11. 11. • Opportunities in the entire value chain e.g. o Fertiliser use o Irrigation o Refrigeration o Transport o Lighting o Crop drying o Machinery and vehicles (e.g. VSDs) o Greenhouses o Space heating o Hot water applications Benefits of Implementing EE Schemes in Agriculture
  12. 12. The National Development Plan 2030 (NDP 2012) • New Growth Path: Framework (2011) • Biofuels Industrial Strategy of the Republic of South Africa (2007) • Integrated Growth and Development Plan (IGDP 2012) • Green Paper on Land Reform (2011) • The Agriculture Policy Action Plan (APAP 2014) • White Paper on South African Land Policy (1997) • Strategic Plan for the Department of Agriculture, Forestry and Fisheries 2013/14 to 2017/18 (2013) • Policy on Agriculture in Sustainable Development • Agriculture Policy in South Africa (1998): a discussion document • National Policy on Food and Nutrition Security (2013) • The Integrated Food Security Strategy for South Africa (2002) • National Policy on Organic Production • National Strategy on Agroecology • The Integrated Food Security Strategy for South Africa (2002) • White Paper on Agriculture 1995 • South African Agricultural Production Strategy 2011-2025 • Strategic Plan for Smallholder Support 2011– 2014/15 (2013) • National Energy Efficiency Strategy (2012) • Industrial Policy Action Plan • National Climate Change Response White Paper (2011) • National Strategy for Sustainable Development and Action Plan (NSSD 1) 2011-2014 • New Growth Path: Accord 4 (Green Economy Accord) (2011) • National Framework for Sustainable Development in South Africa (2008) • Local Procurement Accord (2011) • White Paper on Energy Policy (1998) • White Paper on Renewable Energy (2003) Legislation and regulations: • The Conservation of Agricultural Resources Act 43 of 1983 • Regulations in terms of Section 12L of the Income Tax Act, 1962, on the Allowance for Energy Efficiency Savings (2013) • Regulations Regarding the Mandatory Blending of Biofuels with Petrol and Diesel (2012) • Regulations Regarding Petroleum Products Manufacturing Licences under the Petroleum Products Act 120 of 1977 • Electricity Regulation Act (Act No. 40 of 2006) • Regulatory Rules on Network Charges for the third party transportation of energy 2012 • Consumer Protection Act 2010-2014 Policy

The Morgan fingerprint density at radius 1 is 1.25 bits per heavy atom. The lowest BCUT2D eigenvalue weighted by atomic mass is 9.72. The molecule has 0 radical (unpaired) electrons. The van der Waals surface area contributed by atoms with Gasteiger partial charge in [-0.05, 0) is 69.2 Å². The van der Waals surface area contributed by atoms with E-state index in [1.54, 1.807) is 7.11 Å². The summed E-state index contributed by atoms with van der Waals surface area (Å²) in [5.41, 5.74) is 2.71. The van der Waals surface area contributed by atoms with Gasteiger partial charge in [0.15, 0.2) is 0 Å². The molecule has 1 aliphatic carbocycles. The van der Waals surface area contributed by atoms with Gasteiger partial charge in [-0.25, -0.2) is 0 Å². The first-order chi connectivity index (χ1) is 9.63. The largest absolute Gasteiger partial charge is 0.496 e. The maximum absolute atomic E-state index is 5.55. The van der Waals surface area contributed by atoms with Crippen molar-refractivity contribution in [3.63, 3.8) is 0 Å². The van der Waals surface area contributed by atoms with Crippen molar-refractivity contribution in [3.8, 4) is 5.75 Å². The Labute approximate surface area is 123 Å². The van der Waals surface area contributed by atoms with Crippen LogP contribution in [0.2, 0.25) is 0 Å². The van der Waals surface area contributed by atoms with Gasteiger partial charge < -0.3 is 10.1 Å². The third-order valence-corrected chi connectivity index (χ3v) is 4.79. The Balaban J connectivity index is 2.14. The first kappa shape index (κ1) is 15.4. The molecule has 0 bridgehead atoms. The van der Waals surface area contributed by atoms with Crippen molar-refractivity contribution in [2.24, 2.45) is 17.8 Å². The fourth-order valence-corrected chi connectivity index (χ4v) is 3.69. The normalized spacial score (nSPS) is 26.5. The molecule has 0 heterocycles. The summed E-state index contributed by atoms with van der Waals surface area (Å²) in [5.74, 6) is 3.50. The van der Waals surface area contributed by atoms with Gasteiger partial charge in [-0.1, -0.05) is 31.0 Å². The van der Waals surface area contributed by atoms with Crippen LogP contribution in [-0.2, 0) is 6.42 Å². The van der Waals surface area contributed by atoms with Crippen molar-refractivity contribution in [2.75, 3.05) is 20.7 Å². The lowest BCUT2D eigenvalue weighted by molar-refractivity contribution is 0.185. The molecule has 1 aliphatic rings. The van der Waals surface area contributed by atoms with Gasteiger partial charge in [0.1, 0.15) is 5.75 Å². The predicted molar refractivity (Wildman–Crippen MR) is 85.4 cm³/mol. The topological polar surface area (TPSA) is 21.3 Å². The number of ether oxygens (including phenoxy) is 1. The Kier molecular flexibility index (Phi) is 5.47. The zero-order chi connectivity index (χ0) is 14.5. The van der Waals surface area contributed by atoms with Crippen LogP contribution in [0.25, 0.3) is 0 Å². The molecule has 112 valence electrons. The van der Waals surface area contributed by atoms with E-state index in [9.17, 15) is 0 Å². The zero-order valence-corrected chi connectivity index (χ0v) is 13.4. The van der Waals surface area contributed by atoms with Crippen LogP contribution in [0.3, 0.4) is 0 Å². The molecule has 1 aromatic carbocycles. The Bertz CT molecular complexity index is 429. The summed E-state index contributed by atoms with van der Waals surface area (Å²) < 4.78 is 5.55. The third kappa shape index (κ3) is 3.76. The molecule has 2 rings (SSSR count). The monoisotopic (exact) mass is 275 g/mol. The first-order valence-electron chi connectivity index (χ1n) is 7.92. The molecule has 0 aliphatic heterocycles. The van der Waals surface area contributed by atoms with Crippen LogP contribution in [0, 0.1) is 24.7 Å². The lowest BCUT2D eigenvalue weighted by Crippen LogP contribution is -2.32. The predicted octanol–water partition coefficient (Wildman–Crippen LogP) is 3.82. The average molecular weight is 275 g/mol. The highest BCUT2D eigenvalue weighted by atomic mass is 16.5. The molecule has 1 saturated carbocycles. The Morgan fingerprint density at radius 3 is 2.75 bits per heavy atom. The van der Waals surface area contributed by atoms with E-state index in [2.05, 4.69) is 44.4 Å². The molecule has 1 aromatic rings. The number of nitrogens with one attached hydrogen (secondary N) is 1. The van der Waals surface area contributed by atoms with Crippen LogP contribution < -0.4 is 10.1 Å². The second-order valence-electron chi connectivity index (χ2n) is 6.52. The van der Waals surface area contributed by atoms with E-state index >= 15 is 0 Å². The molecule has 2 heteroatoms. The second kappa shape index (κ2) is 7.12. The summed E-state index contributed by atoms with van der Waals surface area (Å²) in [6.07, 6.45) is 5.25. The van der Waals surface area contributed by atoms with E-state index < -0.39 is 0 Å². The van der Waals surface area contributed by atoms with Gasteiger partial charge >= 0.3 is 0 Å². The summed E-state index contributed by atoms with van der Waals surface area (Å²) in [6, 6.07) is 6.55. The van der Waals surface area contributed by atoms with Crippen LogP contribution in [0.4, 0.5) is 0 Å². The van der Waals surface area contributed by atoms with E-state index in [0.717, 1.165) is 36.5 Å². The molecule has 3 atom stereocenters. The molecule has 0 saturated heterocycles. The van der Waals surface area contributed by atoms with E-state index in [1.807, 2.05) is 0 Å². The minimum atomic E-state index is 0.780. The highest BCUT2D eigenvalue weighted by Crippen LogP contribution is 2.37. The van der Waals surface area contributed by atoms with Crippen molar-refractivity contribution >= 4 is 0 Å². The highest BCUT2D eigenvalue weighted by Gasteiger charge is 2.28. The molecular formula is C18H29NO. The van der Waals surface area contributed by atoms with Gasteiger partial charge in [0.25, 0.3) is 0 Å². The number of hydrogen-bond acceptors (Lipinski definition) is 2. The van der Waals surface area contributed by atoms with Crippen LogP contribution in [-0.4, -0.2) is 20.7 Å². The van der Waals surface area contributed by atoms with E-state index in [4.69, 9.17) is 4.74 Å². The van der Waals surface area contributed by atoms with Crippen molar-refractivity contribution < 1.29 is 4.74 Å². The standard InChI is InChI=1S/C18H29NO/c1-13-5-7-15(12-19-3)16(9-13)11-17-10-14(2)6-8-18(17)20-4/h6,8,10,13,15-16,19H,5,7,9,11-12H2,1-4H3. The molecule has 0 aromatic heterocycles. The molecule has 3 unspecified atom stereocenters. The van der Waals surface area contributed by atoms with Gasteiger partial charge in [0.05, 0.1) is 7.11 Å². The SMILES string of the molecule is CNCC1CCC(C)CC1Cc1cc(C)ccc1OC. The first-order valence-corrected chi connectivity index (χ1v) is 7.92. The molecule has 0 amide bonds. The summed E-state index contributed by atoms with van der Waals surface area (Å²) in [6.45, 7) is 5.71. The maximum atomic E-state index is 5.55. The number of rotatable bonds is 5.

13. 13. SA’s promotion of key socio-economic priorities such as sustainable development, job creation, mitigation and adaptation to climate change, and promotion of food security is articulated in numerous national policies and strategic documents. Opportunities: • Acknowledgement of RE and EE as key drivers for sustainability. • Policies raise awareness on RE and EE. • 12L and the 12B of the Income Tax Act: financial incentive for farmers. • Toolkits: Practices and principles on investment into EE. • Direct socio-economic spin-off’s of implementing EE. Challenges: • Lack of enforcement. • Goal & interventions are long-term and fall short on short to medium-term solutions such as assistance in implementation or incentivized mechanisms serving as transitioning tools Policy
  14. 14. THANK YOU Nicole Algio Regional Secretariat Manager for REEEP, Southern Africa nicolea@sanedi.org.za